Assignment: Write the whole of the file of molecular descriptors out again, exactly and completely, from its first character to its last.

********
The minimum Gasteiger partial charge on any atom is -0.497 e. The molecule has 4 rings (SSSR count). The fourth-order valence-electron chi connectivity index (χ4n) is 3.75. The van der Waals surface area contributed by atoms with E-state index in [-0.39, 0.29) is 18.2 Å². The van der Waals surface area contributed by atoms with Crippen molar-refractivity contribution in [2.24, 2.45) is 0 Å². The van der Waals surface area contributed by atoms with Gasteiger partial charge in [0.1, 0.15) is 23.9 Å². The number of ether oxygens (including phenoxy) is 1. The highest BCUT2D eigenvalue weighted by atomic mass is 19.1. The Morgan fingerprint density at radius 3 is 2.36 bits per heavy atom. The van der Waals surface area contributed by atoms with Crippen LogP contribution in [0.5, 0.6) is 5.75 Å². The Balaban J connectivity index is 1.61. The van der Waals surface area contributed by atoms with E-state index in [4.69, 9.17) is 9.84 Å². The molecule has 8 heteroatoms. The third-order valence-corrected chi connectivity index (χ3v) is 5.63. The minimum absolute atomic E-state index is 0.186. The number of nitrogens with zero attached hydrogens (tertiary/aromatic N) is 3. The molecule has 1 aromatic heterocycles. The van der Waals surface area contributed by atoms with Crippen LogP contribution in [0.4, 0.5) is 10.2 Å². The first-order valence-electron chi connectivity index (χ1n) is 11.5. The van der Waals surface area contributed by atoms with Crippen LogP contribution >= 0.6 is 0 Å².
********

The minimum Gasteiger partial charge on any atom is -0.497 e. The molecule has 4 rings (SSSR count). The fourth-order valence-electron chi connectivity index (χ4n) is 3.75. The van der Waals surface area contributed by atoms with E-state index in [-0.39, 0.29) is 18.2 Å². The van der Waals surface area contributed by atoms with Crippen molar-refractivity contribution in [2.24, 2.45) is 0 Å². The van der Waals surface area contributed by atoms with Gasteiger partial charge in [0.1, 0.15) is 23.9 Å². The number of ether oxygens (including phenoxy) is 1. The highest BCUT2D eigenvalue weighted by atomic mass is 19.1. The Morgan fingerprint density at radius 3 is 2.36 bits per heavy atom. The van der Waals surface area contributed by atoms with Crippen LogP contribution in [0.5, 0.6) is 5.75 Å². The Balaban J connectivity index is 1.61. The van der Waals surface area contributed by atoms with E-state index in [4.69, 9.17) is 9.84 Å². The molecule has 8 heteroatoms. The third-order valence-corrected chi connectivity index (χ3v) is 5.63. The minimum absolute atomic E-state index is 0.186. The number of nitrogens with zero attached hydrogens (tertiary/aromatic N) is 3. The molecule has 1 aromatic heterocycles. The van der Waals surface area contributed by atoms with Crippen LogP contribution in [0.4, 0.5) is 10.2 Å². The first-order valence-electron chi connectivity index (χ1n) is 11.5. The van der Waals surface area contributed by atoms with Crippen LogP contribution >= 0.6 is 0 Å².